In most of the United States, your blood alcohol content (BAC) must be under 0.08% for you to legally drive.

Depending on how you metabolize alcohol, your BAC can reach this level after only one drink.

Myth: Older people don’t develop alcohol use disorder

People can develop alcohol use disorder at any age. Not everyone who starts drinking at a young age will necessarily develop the condition.

As you age, you may be more likely to take medication that could enhance the effects of alcohol. There also may be a higher likelihood for older people to have mental health conditions that may contribute to excess drinking.

Myth: You can drink and remain in control

You don’t necessarily need to be drunk for alcohol to affect your decision making abilities. And when your ability to make decisions is impaired, you’re no longer in control.

Myth: Drinking can help with chronic pain

You may think that drinking can help alleviate pain, but evidence suggests that chronic drinking can worsen pain levels.

And if you’re taking medication for your pain, there could be drug interaction risks. Taking acetaminophen with alcohol, for instance, increases your risk of liver failure.

Myth: People with alcohol use disorder usually have fewer life resources

Anyone can develop alcohol use disorder, regardless of personal circumstances such as:

  • housing
  • employment
  • education
  • socioeconomic status

People with higher socioeconomic status may be more likely even to drink more than people from under-resourced communities.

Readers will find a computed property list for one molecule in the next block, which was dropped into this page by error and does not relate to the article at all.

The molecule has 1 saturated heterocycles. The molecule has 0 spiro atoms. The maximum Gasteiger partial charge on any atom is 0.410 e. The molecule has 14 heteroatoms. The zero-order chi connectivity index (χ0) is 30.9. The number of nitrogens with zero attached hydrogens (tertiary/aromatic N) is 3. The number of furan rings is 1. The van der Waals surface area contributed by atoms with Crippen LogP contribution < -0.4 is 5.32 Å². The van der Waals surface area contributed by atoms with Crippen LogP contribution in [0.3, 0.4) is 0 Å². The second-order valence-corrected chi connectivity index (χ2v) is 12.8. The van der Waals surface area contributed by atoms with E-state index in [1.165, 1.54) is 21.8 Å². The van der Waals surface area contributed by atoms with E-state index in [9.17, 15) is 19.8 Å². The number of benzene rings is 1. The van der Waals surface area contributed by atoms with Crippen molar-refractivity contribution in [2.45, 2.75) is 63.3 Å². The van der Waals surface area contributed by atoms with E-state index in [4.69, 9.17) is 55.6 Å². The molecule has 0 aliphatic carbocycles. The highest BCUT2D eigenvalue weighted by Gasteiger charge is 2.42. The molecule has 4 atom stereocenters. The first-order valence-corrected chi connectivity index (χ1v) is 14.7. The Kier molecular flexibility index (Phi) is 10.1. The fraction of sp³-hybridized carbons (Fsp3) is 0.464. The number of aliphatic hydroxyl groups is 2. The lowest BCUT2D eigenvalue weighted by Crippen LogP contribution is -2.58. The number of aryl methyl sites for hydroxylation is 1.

A 2019 study of alcohol use in England found that people in professional managerial jobs had more occasions to drink than manual workers, casual workers, and unemployed people. Homeownership was also a strong predictor of alcohol consumption, according to the study.

However, a review of studies published from 2013 to 2019 suggests that people with lower socioeconomic status may be more likely to die from alcohol use disorder.

Myth: A person with strong willpower is less likely to develop alcohol use disorder

Alcohol use disorder has nothing to do with willpower. You’re not weak or less than if you have this condition.

Alcohol use disorder is a medical condition that cannot be overcome with willpower alone. However, willpower can be a strong tool for those in recovery from substance use disorder.

Myth: You can still occasionally drink while in recovery

One nontraditional form of treatment for alcohol use disorder is moderation management. This approach involves limiting alcohol consumption, specifically for people who aren’t physically dependent on alcohol.

However, there’s limited research showing the efficacy of this form of treatment. Evidence also shows that continuing to drink in moderation while in recovery may heighten your cravings for alcohol.

Critics of moderation management note that this form of treatment may encourage denial in people with alcohol use disorder, which may delay seeking more effective treatment.

If you think you may have alcohol use disorder or a related problem, such as binge drinking, you’re not alone.

People may often avoid seeking treatment because of the stigma associated with these conditions. However, treatment is within reach.

When you find the right tools and support for you, it’s possible to recover from alcohol use disorder. For ways to seek support, you can visit Psych Central’s guide to mental health help.